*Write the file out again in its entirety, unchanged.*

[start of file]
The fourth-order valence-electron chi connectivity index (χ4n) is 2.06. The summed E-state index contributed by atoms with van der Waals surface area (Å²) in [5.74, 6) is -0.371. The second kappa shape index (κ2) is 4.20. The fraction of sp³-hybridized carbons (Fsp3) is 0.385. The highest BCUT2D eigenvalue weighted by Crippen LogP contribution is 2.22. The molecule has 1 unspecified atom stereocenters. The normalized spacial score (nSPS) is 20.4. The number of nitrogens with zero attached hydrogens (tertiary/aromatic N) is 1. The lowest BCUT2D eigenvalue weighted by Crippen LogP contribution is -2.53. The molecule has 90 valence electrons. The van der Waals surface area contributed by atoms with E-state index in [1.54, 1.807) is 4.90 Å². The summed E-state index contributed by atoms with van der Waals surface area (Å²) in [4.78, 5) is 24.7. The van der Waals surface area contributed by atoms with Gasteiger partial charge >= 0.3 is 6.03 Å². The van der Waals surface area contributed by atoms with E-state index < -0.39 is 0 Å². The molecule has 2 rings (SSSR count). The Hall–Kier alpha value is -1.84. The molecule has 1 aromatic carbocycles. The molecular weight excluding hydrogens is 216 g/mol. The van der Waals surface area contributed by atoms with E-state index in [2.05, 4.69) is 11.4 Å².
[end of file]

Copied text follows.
The fourth-order valence-electron chi connectivity index (χ4n) is 2.06. The summed E-state index contributed by atoms with van der Waals surface area (Å²) in [5.74, 6) is -0.371. The second kappa shape index (κ2) is 4.20. The fraction of sp³-hybridized carbons (Fsp3) is 0.385. The highest BCUT2D eigenvalue weighted by Crippen LogP contribution is 2.22. The molecule has 1 unspecified atom stereocenters. The normalized spacial score (nSPS) is 20.4. The number of nitrogens with zero attached hydrogens (tertiary/aromatic N) is 1. The lowest BCUT2D eigenvalue weighted by Crippen LogP contribution is -2.53. The molecule has 90 valence electrons. The van der Waals surface area contributed by atoms with E-state index in [1.54, 1.807) is 4.90 Å². The summed E-state index contributed by atoms with van der Waals surface area (Å²) in [4.78, 5) is 24.7. The van der Waals surface area contributed by atoms with Gasteiger partial charge >= 0.3 is 6.03 Å². The van der Waals surface area contributed by atoms with E-state index < -0.39 is 0 Å². The molecule has 2 rings (SSSR count). The Hall–Kier alpha value is -1.84. The molecule has 1 aromatic carbocycles. The molecular weight excluding hydrogens is 216 g/mol. The van der Waals surface area contributed by atoms with E-state index in [2.05, 4.69) is 11.4 Å².